Providing products that appeal to kids was shown to be a top concern for SFP. This category contains methods and techniques for adapting whole grains into school lunch programs. Responses repeatedly centered on sensory, timing, and creative preparation methods to increase acceptance. Timing was found to be especially important, “But I think if you start early enough in elementary, just like anything else in the schools, if you present it (whole grain) to them on a daily basis they’re going to become accustomed to it.”  In addition, participants had many different techniques for adapting whole grains.  Blending, camouflage, multiple options, and no choice were all expressed as viable ways to adapt whole grains. “Just the appearance alone is enough to scare kids away, but that’s what we’re here for is to teach them to learn to eat better.”

A lack of consistent communication between schools and vendors was strongly voiced among most SFP. There was a view that vendors could do a better job of paying attention to the needs of schools.  One food director said, “Vendors need to listen. Help us work out what we need.”  There was also a desire for greater communication between schools and the industry.  “I think having standards out, that we all knew where we were, we could then discuss on the same level with our vendors.”  The final most frequently occurring theme in this category involves a desire for more promotional tools to encourage whole grain consumption.  “We could get more posters, more advertising to put up in the kitchen area promoting whole grains.  I like to decorate.”  Better communication and more promotional tools to adapt whole grains were seen as high priorities by the foodservice directors.

Table 2. Summary of Topics and Themes

Topic Themes
  • WG* definitions are confusing
  • Need for simplification of WG* criteria
  • Conversion between grams and ounces is confusing
  • Desire for a guarantee from vendors / manufacturers on amount of WG* in product
  • Consumer misconceptions related to WG*
  • Use of WG* percentage on label is confusing
  • Clarification of WG ingredients
  • Increased kitchen labor with smaller WG* packages
  • Smaller schools receive lower quantity / quality WG* products
  • Large schools have more WG* options
  • Marketing in schools can increase retail sales of WG* products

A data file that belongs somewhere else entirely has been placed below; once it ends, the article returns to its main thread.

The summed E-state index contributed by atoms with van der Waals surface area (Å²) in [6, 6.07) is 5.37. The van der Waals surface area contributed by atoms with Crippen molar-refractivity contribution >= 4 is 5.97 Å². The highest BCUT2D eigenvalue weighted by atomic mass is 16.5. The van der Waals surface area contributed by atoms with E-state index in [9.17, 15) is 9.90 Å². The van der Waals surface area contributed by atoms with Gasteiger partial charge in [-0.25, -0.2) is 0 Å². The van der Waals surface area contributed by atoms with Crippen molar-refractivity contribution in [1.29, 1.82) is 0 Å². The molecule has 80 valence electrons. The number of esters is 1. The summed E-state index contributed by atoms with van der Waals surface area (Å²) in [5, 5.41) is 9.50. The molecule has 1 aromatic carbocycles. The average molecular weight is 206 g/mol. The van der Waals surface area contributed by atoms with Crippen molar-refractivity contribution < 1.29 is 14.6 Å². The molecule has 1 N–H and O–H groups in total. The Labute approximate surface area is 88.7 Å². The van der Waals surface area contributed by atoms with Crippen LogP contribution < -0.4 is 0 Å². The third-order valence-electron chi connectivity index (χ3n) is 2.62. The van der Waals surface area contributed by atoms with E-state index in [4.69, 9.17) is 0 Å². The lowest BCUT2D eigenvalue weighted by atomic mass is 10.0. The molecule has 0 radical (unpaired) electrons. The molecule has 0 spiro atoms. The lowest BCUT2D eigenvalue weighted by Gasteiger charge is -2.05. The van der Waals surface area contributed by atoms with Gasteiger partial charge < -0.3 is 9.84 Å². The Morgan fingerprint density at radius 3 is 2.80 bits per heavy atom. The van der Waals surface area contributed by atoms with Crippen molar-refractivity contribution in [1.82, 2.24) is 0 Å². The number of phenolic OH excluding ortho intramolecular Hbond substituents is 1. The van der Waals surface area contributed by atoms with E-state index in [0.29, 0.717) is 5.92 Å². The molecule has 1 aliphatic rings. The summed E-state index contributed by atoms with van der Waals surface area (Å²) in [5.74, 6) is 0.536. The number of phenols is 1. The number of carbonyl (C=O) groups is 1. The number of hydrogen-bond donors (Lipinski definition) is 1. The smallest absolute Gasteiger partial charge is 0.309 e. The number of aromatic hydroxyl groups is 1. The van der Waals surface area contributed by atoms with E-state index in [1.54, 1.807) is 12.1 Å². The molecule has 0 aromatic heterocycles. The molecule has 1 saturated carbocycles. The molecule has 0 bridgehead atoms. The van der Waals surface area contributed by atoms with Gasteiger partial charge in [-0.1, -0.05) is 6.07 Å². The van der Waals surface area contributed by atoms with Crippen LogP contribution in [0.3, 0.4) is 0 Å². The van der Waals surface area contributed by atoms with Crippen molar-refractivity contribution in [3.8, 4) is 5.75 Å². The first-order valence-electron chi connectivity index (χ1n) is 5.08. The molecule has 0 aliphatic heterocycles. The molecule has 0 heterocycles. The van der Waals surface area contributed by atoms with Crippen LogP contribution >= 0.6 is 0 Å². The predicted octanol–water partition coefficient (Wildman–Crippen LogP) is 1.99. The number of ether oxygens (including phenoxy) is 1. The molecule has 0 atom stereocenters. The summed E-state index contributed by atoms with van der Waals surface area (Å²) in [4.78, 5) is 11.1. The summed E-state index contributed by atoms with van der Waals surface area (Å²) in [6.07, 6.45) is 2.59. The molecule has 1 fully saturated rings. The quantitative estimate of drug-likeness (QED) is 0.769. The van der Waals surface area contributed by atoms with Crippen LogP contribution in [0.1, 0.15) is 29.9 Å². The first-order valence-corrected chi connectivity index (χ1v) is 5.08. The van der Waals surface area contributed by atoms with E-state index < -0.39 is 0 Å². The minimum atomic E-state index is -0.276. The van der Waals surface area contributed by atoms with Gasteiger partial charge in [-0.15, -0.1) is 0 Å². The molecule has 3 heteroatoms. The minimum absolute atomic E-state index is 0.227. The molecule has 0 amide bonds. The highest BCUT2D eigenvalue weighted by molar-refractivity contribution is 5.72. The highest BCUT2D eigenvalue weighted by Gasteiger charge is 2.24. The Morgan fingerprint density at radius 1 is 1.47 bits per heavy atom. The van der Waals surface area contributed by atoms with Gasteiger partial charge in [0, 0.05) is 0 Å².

• Consistency of WG* products is poor
  • Desire for more use of whole grain commodities
  • Cost of WG* products affects schools selection
  • Form consortium of schools to increase bargaining power for   WG* foods

  • Schools are looking for ways to adopt whole grain foods
  • Timing of WG* exposure for kids is important
  • WG* products need to appealing to kids
  • Vendors need to listen to school needs
  • The industry needs to work with schools to develop a standard
  • Foodservice directors would like more WG* promotional tools

*WG = Whole grain


The results of this study suggest that some SFP lack the necessary resources and skills to identify, purchase, serve and promote whole grain foods in school foodservice operations. Uncertainty relating to the specific definition of a whole grain food is quite apparent among these directors and managers. Throughout the focus groups it was made clear the government recommendation for whole grain servings may not be fully understood by SFP and makes it difficult for them to purchase grain-based foods with a known amount of whole grain in the product. This would be expected as there is no clear definition of a whole grain food or any major educational programs to assist SFP in their use of whole grain foods in the schools.

Currently, there is no standard definition for whole grain foods that allows for universal use in school foodservice. A working whole grain definition established by A Healthier You requires that a product consists of 51% of the total flour as whole grains (USDHHS, USDA, 2005b). This definition appears to serve as the basis for determining whether a grain product meets the whole grain definition for use in school meals. For example, a slice of bread must contain half of the flour as whole grain while the remaining flour content would be refined (all-purpose flour). The major issue associated with this definition, as supported by our findings, is that most SFP do not know whether the 50% represents the amount of whole grain flour by the total percent of flour in the product or by the amount of whole grain flour in the total weight of the product. The definition set forth by Healthier You is based on the amount of whole grain flour by the total percent of flour in the product. The Healthier You definition is often misconstrued with the whole grain health claim definition (U.S. Food and Drug Administration, Center for Food Safety and Applied Nutrition, 1999), which is defined by the amount of whole grain in the total weight of the product. Thus, at least 51% of the total weight of the product must consist of whole grain flour (ingredients). Another definition set forth for use in school foodservice is 14.75 grams of whole grain per serving (USDA, Food and Nutrition Services, 2001). This is also frequently confused with the USDA definition used for retail products as 16 grams per serving which is considered a full serving of whole grain (USDA and Agriculture Research Services, 1997). A universal definition established by USDA is a critical first step in solidifying foundational goals so that SFP can successfully deliver a known quantity of whole grains and to base their practices for ordering / purchasing, serving and promoting whole grain foods in school cafeterias.